The Limitation of Intellectual Property in the Name of Competition

26 Pages Posted: 11 Jun 2011

See all articles by Paul Nihoul

Paul Nihoul

Université Catholique de Louvain

Date Written: January 11, 2008


Intellectual property (“IP”) is often credited with providing an incentive for inventors to develop their creativity. Through IP protection, inventors can recoup their investment and make a profit. That idea, which has inspired legislators worldwide, is currently challenged in the European case law on competition. In the last twenty years, five cases have limited, in the name of competition, the possibility for firms to use IP rights acquired in conformity with applicable laws. These cases are examined in this Article. We analyze the scope of the emerging jurisprudence, and we investigate the arguments articulated, in support of their position, by the European instances involved.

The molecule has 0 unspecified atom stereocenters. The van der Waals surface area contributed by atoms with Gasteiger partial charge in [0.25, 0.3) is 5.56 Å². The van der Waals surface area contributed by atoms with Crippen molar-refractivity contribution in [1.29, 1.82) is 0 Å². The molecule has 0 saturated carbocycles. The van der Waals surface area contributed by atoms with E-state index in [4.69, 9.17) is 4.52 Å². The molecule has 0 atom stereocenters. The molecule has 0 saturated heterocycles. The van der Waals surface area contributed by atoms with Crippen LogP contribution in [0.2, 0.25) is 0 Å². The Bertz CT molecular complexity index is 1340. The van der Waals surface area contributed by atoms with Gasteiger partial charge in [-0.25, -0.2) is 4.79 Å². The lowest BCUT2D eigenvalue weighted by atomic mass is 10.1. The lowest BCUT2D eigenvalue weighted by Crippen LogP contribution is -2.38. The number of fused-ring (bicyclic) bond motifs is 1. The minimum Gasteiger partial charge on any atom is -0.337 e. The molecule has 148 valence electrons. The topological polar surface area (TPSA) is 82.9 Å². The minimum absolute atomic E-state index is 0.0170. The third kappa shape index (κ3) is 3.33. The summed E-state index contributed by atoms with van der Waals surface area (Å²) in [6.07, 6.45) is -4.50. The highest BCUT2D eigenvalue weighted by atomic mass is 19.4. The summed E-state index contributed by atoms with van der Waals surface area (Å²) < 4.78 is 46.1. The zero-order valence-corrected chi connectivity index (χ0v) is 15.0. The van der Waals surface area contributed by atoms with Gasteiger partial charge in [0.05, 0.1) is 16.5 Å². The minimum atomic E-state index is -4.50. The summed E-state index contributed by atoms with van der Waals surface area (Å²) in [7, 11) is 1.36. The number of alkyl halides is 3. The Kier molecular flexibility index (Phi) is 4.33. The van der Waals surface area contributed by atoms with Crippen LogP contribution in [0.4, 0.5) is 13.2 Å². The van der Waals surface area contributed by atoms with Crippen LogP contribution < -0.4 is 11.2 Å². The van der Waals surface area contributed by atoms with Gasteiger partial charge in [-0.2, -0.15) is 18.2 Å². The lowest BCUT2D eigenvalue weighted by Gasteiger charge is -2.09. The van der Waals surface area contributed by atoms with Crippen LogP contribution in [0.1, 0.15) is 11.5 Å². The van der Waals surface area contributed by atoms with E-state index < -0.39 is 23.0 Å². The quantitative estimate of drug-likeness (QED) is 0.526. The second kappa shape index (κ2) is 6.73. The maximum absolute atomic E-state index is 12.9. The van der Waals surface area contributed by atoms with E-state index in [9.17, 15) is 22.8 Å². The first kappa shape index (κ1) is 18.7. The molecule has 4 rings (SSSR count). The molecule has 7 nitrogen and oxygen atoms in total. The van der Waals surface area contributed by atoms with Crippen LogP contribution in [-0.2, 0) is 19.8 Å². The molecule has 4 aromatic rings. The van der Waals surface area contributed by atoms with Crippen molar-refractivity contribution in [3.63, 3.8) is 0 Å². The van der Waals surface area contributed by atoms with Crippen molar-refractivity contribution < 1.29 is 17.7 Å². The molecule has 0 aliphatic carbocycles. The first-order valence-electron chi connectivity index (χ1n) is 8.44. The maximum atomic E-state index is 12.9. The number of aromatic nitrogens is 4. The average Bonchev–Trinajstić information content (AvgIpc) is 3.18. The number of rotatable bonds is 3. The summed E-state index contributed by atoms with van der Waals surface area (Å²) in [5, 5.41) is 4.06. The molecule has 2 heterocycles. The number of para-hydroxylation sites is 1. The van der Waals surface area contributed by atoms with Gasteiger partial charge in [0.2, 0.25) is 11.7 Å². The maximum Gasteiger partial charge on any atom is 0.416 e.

Keywords: Intellectual property, competition law, antitrust, European law, abuse of dominant position, Article 102 TFUE

JEL Classification: D4, K21, L12, L43, L41, O34

Suggested Citation

Nihoul, Paul, The Limitation of Intellectual Property in the Name of Competition (January 11, 2008). Fordham International Law Journal, Vol. 32, Nos. 2&3, p. 489, 2009, Available at SSRN:

Paul Nihoul (Contact Author)

Université Catholique de Louvain ( email )

Place Montesquieu, 3
Louvain-la-Neuve, 1348

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